Today’s post comes from Mindy Postoff, a WooCommerce Support Ninja at WooThemes and one of the fun folks who will be speaking at UserConf Portland in June. 

Regardless of the product or service you sell, problems will arise and customers will be quick to tell you about them. These issues can escalate in a heartbeat, and suddenly you’re getting yelled at in ALL CAPS.

If you’ve spent more than a day on the front lines of support, it’s guaranteed that you’ve had to bear the brunt of major customer frustration at some point. It comes with the territory.

So you’ve got an angry customer, now what?

As much as we’d like to avoid an irate customer and sweep the issue under the rug, working with frustrated customers and solving problems can rebuild their trust in your company. It’s an opportunity, it might even make them bigger fans.

If you struggle to provide top-notch support at this crucial juncture, an angry client can quickly step up onto their social media soapbox and start yelling about your company’s failure. Customer support stories spread like wildfire, and the last thing you want is a negative opinion of your product and/or your service going viral.

Helping an Irate Customer in 4 Steps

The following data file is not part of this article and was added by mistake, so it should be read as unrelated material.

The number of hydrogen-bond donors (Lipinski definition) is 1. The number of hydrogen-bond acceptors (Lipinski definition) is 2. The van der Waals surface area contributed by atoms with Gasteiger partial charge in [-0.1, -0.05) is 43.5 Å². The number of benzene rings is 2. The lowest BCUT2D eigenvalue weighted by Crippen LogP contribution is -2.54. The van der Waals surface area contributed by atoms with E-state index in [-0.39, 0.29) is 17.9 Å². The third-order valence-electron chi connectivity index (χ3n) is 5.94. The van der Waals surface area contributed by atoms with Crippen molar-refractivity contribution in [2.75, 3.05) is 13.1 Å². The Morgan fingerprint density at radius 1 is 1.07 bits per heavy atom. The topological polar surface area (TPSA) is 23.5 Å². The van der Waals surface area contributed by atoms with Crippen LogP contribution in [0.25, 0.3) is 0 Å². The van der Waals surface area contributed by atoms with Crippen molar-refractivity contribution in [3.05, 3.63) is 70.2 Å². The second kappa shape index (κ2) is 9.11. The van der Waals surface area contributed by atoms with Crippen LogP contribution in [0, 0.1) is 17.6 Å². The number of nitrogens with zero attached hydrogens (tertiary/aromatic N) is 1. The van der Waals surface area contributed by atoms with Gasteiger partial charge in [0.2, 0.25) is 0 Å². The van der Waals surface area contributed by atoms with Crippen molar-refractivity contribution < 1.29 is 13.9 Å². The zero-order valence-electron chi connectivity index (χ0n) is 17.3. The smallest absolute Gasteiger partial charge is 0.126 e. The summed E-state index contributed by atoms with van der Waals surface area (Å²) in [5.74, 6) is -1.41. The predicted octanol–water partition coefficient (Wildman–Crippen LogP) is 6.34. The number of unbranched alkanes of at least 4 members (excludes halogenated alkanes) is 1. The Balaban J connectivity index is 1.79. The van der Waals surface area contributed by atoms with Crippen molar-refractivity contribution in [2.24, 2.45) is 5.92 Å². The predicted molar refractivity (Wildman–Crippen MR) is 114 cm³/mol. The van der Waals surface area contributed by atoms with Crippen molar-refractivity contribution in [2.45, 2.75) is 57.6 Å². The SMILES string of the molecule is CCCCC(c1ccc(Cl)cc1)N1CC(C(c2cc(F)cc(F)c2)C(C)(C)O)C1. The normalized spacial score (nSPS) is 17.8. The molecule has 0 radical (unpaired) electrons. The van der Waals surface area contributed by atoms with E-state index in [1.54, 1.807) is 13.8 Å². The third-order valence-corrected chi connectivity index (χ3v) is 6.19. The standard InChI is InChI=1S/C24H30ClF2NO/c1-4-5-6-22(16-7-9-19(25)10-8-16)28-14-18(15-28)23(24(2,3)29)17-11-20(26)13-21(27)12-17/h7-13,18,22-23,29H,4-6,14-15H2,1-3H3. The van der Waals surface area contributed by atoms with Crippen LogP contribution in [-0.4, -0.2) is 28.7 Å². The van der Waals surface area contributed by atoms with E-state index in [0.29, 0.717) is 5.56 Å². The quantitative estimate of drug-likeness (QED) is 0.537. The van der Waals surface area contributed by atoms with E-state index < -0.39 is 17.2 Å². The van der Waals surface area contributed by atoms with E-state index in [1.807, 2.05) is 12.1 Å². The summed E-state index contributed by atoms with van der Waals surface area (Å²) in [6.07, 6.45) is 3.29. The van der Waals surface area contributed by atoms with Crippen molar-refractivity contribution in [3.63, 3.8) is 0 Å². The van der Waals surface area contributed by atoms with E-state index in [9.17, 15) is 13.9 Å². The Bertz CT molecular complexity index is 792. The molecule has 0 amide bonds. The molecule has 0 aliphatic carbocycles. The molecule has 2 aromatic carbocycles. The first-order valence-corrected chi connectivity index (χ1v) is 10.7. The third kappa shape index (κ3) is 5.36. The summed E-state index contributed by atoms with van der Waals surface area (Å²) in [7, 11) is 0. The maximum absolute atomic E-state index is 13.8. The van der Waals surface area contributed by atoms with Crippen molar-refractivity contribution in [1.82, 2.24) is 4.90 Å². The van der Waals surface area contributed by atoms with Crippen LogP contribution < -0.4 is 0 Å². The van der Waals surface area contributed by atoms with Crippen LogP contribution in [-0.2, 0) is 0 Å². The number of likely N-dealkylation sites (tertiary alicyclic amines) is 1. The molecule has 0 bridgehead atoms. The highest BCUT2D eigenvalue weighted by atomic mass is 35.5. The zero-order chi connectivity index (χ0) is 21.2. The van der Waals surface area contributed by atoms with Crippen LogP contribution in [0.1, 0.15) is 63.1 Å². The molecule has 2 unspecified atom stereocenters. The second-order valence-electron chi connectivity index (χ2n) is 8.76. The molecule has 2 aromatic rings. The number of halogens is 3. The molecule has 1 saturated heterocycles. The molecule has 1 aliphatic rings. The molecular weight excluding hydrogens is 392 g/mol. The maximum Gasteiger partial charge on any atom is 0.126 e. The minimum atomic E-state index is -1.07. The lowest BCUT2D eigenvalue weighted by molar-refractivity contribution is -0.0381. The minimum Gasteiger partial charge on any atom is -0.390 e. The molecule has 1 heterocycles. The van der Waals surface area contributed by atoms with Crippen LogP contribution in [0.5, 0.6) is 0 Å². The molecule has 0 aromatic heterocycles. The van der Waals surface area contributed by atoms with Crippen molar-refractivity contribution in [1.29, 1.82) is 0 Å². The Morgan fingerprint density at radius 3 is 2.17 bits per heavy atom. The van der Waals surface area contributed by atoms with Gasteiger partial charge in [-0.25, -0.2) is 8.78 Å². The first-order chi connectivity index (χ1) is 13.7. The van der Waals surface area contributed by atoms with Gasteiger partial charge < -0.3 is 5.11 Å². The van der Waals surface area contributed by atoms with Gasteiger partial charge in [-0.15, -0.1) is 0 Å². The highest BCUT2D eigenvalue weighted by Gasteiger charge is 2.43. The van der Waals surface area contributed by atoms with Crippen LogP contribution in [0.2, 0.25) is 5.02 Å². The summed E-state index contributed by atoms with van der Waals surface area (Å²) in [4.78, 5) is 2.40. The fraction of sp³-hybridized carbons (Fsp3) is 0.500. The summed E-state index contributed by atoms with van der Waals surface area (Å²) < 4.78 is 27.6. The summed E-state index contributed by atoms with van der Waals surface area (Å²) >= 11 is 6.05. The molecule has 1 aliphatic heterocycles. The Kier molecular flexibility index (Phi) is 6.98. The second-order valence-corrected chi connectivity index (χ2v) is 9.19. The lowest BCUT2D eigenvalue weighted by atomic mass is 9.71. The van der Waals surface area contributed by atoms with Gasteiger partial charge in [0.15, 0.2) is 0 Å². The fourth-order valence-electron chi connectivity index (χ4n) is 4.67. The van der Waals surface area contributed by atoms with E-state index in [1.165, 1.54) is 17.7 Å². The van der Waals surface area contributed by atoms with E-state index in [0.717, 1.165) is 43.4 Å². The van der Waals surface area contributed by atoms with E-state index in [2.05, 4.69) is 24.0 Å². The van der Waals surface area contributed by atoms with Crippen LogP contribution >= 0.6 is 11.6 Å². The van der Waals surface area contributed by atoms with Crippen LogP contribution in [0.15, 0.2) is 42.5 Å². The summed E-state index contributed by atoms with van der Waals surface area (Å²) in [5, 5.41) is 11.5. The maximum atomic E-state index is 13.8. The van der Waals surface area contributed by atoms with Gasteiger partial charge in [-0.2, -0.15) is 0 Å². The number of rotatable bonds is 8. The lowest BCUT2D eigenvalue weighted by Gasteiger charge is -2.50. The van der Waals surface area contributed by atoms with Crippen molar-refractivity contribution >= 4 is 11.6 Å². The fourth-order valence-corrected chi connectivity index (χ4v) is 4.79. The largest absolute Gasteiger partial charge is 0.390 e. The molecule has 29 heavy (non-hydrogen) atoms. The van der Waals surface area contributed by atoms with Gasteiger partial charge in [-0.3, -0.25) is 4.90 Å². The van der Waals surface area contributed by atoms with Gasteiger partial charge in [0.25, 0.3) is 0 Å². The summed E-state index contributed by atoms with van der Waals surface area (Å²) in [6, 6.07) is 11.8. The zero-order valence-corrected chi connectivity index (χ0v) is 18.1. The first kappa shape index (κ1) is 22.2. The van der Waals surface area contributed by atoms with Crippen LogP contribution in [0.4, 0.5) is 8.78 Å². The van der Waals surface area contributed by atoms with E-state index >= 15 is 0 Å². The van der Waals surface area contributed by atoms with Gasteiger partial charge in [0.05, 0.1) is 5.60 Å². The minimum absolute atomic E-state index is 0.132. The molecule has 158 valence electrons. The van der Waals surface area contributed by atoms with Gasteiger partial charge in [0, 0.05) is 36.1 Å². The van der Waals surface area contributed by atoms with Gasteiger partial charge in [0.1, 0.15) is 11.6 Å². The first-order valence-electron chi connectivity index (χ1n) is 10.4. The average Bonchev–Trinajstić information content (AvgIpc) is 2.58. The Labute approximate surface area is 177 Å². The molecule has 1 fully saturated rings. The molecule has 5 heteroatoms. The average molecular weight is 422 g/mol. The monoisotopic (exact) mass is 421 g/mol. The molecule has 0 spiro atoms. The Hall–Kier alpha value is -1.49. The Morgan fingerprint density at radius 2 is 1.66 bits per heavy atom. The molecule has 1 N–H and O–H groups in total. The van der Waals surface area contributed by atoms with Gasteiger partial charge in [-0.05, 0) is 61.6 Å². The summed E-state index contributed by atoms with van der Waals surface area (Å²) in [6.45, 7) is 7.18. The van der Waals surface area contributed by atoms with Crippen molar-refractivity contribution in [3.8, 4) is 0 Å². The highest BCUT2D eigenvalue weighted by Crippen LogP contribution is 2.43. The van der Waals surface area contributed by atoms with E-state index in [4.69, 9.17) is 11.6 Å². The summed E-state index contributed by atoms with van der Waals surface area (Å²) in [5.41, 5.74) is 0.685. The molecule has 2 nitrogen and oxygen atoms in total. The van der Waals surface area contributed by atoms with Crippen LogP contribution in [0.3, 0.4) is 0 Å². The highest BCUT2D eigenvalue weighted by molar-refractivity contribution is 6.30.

To diffuse this ticking time bomb, you need not be a member of an elite bomb squad. However, you will need to put your interpersonal skills to work:

1. Listen to the customer

People want to be heard. Go back to the beginning: What was this customer’s main concern? It’s important to understand what the complaint is and that can only come from listening or re-reading the initial ticket message.

2. Validate their emotions

This is a skill so often ignored and yet one of the most helpful at easing tension. Express in words how your customer seems to be feeling. For example, “I can understand that this is frustrating.” It may surprise you how well it works. Empathy is real, and your words can be calming while showing the customer that you care.

3. Apologize to the customer

The mantra, “the customer is always right” rings true here. Keep in mind that apologizing is not necessarily an admission of guilt. For example, “I’m really sorry that I misunderstood the problem.” It acknowledges their trouble and inconvenience and can, in turn, reaffirm the fact that you and the customer are on the same side. You both want the problem resolved.

4. Solve their problem

The above steps acknowledge the emotional aspect of the conflict, allowing space for logical ideas to enter the mix. Once you have created an environment where both the heart and the mind can contribute, it’s easier to find a solution.

These steps aren’t exclusive to customer support, you can practice them in everyday life! Try acknowledging how busy your local coffee shop is to give the barista some validation, or empathizing with a coworker about how slow the internet is, or dedicating time to truly listen to a loved one.

At its core, working in technical support always has been and always will be working with people. Technology may allow us to communicate with customers around the world, but it need not become a barrier building connections on a personal level.